What hits you first about ‘The Matter of Time’, Richard Serra’s permanent installation at the Guggenheim, is its breathtaking scale. There are eight pieces, all rolled from sheet steel, each around four metres high and dozens of metres long. What hits you second is its sheer playfulness; there’s not a vertical line in the place, its all angled curves, and we are so used to vertilinear world that this is immediately disorienting. Some of the pieces invite you in; others invite you to pass through them, and I can’t remember the last time I saw so many kids having so much fun in an art gallery.
The other aspect of the work is that, at least in part, Serra seems to have conceived it as a sculptor’s rebuke to Frank Gehry’s Guggenheim’s design, and the sculptural claims made about his building. (This may be personal; according to Robert Hughes, there’s “considerable animosity” between the two men.) As you listen to Serra on the gallery’s audio guide, he explains that architects who describe their curved exteriors as sculptural are merely using the form as ornament, because the curvilinear shapes sit on a rectilinear frame. It is, he says dismissively, ‘surface as scene-making’.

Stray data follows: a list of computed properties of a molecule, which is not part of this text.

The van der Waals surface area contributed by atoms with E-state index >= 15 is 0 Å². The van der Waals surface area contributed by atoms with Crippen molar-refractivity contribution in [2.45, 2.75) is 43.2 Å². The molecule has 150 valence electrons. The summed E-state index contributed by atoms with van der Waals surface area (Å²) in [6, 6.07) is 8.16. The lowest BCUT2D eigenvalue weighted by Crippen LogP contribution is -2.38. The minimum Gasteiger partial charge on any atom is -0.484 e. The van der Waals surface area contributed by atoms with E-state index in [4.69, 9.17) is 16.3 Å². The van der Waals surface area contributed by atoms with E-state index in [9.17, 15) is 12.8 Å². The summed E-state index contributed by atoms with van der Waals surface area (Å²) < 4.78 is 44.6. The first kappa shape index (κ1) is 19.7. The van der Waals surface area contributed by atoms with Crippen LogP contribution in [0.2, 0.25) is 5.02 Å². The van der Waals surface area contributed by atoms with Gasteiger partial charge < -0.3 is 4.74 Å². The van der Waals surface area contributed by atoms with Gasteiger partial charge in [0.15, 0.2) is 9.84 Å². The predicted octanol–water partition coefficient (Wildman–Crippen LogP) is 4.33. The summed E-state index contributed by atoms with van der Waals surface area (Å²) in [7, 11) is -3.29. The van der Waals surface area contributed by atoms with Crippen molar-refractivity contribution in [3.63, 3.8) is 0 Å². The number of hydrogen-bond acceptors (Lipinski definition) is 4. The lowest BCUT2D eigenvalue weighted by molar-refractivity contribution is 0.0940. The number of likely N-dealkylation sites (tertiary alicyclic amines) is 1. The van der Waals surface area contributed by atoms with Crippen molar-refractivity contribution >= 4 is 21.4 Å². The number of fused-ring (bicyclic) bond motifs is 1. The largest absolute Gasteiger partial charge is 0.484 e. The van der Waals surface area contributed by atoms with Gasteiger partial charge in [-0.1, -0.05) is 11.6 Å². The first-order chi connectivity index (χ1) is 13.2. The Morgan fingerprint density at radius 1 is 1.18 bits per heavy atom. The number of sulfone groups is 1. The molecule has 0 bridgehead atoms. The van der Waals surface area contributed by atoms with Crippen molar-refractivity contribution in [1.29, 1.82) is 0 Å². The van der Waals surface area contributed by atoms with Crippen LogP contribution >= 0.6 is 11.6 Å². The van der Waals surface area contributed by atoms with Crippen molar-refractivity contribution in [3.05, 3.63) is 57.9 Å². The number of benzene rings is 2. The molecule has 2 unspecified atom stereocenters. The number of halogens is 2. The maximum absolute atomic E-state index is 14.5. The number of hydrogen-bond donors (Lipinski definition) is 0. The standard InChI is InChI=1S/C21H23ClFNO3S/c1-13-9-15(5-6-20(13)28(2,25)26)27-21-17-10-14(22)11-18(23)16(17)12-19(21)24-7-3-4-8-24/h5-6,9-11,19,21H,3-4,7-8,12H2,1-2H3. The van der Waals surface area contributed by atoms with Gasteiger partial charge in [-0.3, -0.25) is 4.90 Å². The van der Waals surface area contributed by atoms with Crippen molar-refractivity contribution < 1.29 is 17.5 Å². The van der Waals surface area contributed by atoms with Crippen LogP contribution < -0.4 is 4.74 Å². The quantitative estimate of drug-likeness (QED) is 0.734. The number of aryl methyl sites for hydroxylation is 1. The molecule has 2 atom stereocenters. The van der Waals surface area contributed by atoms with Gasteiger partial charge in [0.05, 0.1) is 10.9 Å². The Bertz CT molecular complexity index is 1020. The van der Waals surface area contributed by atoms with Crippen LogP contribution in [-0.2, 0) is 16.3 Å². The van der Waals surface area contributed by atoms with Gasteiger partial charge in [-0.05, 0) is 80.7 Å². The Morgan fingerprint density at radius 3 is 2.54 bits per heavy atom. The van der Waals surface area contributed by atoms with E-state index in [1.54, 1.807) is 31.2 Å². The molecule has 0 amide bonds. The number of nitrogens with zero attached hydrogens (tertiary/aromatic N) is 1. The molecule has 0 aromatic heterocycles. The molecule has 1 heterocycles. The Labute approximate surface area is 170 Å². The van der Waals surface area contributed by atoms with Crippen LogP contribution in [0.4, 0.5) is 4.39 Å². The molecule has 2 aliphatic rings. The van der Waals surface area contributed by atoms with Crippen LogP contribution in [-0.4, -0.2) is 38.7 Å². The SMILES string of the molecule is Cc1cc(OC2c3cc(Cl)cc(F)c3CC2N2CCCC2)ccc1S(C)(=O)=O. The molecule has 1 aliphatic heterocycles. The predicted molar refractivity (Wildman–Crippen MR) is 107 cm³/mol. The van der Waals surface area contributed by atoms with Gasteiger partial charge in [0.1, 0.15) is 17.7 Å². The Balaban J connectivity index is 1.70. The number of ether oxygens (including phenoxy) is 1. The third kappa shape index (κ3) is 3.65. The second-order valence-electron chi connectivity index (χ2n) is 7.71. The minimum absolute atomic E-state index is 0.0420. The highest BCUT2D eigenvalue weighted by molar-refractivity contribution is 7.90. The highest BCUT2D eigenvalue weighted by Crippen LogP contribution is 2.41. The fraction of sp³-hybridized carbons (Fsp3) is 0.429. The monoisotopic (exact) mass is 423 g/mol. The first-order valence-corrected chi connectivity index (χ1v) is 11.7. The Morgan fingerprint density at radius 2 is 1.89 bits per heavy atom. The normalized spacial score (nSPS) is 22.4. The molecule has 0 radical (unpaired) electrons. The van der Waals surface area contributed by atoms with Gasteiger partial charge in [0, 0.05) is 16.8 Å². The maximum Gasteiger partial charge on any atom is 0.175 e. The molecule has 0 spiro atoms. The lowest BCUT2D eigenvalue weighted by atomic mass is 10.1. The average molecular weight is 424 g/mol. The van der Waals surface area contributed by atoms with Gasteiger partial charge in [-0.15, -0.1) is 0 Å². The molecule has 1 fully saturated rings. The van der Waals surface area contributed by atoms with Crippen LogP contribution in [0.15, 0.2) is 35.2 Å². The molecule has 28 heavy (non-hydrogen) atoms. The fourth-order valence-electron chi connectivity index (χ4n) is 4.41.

The image at the top of this post is a public domain picture from wikimedia.org, and is used with thanks.